The rise and fall of mini-Melbourne

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by Adrienne Leith
Publish date
11 May 2012
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Adrienne creates and presents public programs at Melbourne Museum.

Most of our holiday activities for kids include a make-and-take aspect, where visitors go home with a memento of their own creation, such as an Egyptian pendant. Last holidays, we took a different approach, designing a communal and collaborative program to build a mini-Melbourne within The Melbourne Story exhibition.

We weren't sure if visitors would be happy to work on something that they couldn't take home, but we needn't have worried. Each day the mini-city grew and grew and grew, so much so that Whelan the Wrecker had to come in a few times to make room for the city's growth. (Ah, how art mirrors life!) By the end of the holidays, the entrance to the Melbourne Gallery was completely full.

Cardboard city Urban sprawl of the cardboard variety at mini-Melbourne.
Image: Rodney Start
Source: Museum Victoria
 

Each participant received a cardboard square, two rectangles, a triangle, a person and three connectors to put the set together. From these simple components grew a huge array of city features. Memorable were the churches, art galleries, museums, dance studio, aquarium, South Vermont Primary School and about ten Herald Sun buildings. More personalised were the homes with family names (in English and Vietnamese) and street numbers. There were lots of boats, trains and trams but surprisingly no cars – however there was a submarine!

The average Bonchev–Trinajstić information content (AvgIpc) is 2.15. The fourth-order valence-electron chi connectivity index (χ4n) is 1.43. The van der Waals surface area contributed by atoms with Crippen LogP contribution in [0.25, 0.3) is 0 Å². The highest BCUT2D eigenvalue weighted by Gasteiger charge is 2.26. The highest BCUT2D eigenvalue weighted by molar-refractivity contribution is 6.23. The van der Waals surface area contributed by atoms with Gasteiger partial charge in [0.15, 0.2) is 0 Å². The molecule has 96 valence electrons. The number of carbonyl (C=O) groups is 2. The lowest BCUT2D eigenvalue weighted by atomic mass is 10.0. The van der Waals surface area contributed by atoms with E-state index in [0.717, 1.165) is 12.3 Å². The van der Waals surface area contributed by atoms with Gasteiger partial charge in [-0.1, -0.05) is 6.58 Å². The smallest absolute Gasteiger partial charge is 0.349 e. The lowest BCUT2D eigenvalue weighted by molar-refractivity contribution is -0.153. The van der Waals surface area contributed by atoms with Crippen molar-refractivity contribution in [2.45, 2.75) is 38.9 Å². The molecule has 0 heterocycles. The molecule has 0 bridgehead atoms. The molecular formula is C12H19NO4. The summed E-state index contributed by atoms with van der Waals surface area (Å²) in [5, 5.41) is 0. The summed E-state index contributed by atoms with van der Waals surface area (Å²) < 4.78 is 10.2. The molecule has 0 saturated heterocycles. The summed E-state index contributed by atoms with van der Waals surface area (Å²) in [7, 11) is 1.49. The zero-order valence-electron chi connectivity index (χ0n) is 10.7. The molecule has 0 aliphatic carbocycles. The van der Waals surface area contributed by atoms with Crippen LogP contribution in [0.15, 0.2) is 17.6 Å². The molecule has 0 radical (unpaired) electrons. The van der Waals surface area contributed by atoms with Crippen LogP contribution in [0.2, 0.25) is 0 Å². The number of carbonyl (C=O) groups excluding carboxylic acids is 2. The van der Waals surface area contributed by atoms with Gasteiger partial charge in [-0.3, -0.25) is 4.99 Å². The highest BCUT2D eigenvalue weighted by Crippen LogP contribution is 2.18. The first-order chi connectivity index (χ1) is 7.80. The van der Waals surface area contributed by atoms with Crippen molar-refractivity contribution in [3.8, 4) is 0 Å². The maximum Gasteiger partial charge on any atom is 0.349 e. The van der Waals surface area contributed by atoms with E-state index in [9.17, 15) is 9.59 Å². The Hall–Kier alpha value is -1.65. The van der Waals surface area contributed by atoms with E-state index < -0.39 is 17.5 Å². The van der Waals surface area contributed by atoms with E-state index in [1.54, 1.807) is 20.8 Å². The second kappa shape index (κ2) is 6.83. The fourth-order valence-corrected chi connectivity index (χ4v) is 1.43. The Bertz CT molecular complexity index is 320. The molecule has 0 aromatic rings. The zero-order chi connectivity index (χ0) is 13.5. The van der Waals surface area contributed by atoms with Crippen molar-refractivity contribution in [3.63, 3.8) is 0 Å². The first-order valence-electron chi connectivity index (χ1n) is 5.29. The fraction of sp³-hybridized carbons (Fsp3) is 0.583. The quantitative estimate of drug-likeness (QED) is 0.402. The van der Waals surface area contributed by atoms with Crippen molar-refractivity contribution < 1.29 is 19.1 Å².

Buildings and residents of mini-Melbourne. Buildings and residents of mini-Melbourne.
Image: Rodney Start
Source: Museum Victoria
 

The city was populated too, with little people sitting on or hanging off the buildings. The population explosion was very evident as the holidays progressed – the little people everywhere really made the whole scene come alive.

Mini Melburnians Mini-Melburnians in their cardboard city.
Image: Rodney Start
Source: Museum Victoria
 

Participants were aged from about 18 months to grown-ups and of course not everyone approached the project the same way. Younger kids wanted to decorate and construct their own buildings, while older, kids, teenagers and adults banded together to make bigger and more ambitious group projects. The cardboard pieces were decorated with coloured textas and then constructed to individual designs. So much concentration and so many conversations!

Sadly, we couldn't keep the city but we did keep the little people, all 5,000 of them. We are now seeking an artist who might like to use them in an art work or installation so the people of our mini-Melbourne live on. If you have a new home for the mini-Melburnians, email me at Melbourne Museum.

Staff working on mini-Melbourne Museum staff preparing the cardboard components of mini-Melbourne.
Image: Rodney Start
Source: Museum Victoria
 

The autumn holiday team included Lisa Nink, Bernard Caleo, David Perkins, Jen Brook, Alexandra Johnstone, Lauren Ellis and 46 wonderful volunteers.

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Robyn 16 May, 2012 07:59
It was such a creative event and brought so much good energy into the Melbourne Gallery. Well done!
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